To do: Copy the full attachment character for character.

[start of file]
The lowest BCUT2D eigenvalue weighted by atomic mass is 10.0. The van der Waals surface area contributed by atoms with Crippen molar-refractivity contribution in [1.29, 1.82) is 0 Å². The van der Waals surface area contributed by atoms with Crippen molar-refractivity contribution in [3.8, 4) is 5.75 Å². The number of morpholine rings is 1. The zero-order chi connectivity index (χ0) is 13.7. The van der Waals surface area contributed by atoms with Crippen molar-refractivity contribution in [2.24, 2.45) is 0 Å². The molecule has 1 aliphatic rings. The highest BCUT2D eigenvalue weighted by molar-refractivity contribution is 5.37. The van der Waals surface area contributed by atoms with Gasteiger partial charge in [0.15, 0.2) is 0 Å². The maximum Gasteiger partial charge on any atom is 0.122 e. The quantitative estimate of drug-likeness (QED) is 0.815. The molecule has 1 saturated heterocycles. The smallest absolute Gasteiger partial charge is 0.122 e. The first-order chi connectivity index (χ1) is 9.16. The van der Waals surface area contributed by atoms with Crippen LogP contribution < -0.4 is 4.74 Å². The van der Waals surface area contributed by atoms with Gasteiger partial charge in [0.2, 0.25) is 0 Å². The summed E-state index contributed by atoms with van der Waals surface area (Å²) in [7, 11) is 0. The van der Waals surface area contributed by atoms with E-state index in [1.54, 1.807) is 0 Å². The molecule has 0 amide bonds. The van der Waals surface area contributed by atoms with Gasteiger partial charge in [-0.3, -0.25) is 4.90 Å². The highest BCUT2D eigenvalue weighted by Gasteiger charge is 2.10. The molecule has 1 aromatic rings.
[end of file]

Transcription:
The lowest BCUT2D eigenvalue weighted by atomic mass is 10.0. The van der Waals surface area contributed by atoms with Crippen molar-refractivity contribution in [1.29, 1.82) is 0 Å². The van der Waals surface area contributed by atoms with Crippen molar-refractivity contribution in [3.8, 4) is 5.75 Å². The number of morpholine rings is 1. The zero-order chi connectivity index (χ0) is 13.7. The van der Waals surface area contributed by atoms with Crippen molar-refractivity contribution in [2.24, 2.45) is 0 Å². The molecule has 1 aliphatic rings. The highest BCUT2D eigenvalue weighted by molar-refractivity contribution is 5.37. The van der Waals surface area contributed by atoms with Gasteiger partial charge in [0.15, 0.2) is 0 Å². The maximum Gasteiger partial charge on any atom is 0.122 e. The quantitative estimate of drug-likeness (QED) is 0.815. The molecule has 1 saturated heterocycles. The smallest absolute Gasteiger partial charge is 0.122 e. The first-order chi connectivity index (χ1) is 9.16. The van der Waals surface area contributed by atoms with Crippen LogP contribution < -0.4 is 4.74 Å². The van der Waals surface area contributed by atoms with Gasteiger partial charge in [0.2, 0.25) is 0 Å². The summed E-state index contributed by atoms with van der Waals surface area (Å²) in [7, 11) is 0. The van der Waals surface area contributed by atoms with E-state index in [1.54, 1.807) is 0 Å². The molecule has 0 amide bonds. The van der Waals surface area contributed by atoms with Gasteiger partial charge in [-0.3, -0.25) is 4.90 Å². The highest BCUT2D eigenvalue weighted by Gasteiger charge is 2.10. The molecule has 1 aromatic rings.